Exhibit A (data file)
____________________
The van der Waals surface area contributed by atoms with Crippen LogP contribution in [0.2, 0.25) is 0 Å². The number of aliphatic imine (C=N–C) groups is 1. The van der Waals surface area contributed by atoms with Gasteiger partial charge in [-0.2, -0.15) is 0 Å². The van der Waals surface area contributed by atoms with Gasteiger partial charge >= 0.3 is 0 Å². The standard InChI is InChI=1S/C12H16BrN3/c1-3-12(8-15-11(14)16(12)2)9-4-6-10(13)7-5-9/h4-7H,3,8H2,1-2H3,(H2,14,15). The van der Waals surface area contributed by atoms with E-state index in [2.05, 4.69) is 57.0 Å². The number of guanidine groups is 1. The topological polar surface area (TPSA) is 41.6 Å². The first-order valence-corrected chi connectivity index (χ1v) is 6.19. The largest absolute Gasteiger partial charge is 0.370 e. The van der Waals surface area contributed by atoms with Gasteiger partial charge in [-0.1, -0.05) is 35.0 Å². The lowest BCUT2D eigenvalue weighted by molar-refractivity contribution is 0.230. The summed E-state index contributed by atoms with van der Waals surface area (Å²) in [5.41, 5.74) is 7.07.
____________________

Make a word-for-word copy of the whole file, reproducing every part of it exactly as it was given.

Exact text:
The van der Waals surface area contributed by atoms with Crippen LogP contribution in [0.2, 0.25) is 0 Å². The number of aliphatic imine (C=N–C) groups is 1. The van der Waals surface area contributed by atoms with Gasteiger partial charge in [-0.2, -0.15) is 0 Å². The van der Waals surface area contributed by atoms with Gasteiger partial charge >= 0.3 is 0 Å². The standard InChI is InChI=1S/C12H16BrN3/c1-3-12(8-15-11(14)16(12)2)9-4-6-10(13)7-5-9/h4-7H,3,8H2,1-2H3,(H2,14,15). The van der Waals surface area contributed by atoms with E-state index in [2.05, 4.69) is 57.0 Å². The number of guanidine groups is 1. The topological polar surface area (TPSA) is 41.6 Å². The first-order valence-corrected chi connectivity index (χ1v) is 6.19. The largest absolute Gasteiger partial charge is 0.370 e. The van der Waals surface area contributed by atoms with Gasteiger partial charge in [-0.1, -0.05) is 35.0 Å². The lowest BCUT2D eigenvalue weighted by molar-refractivity contribution is 0.230. The summed E-state index contributed by atoms with van der Waals surface area (Å²) in [5.41, 5.74) is 7.07.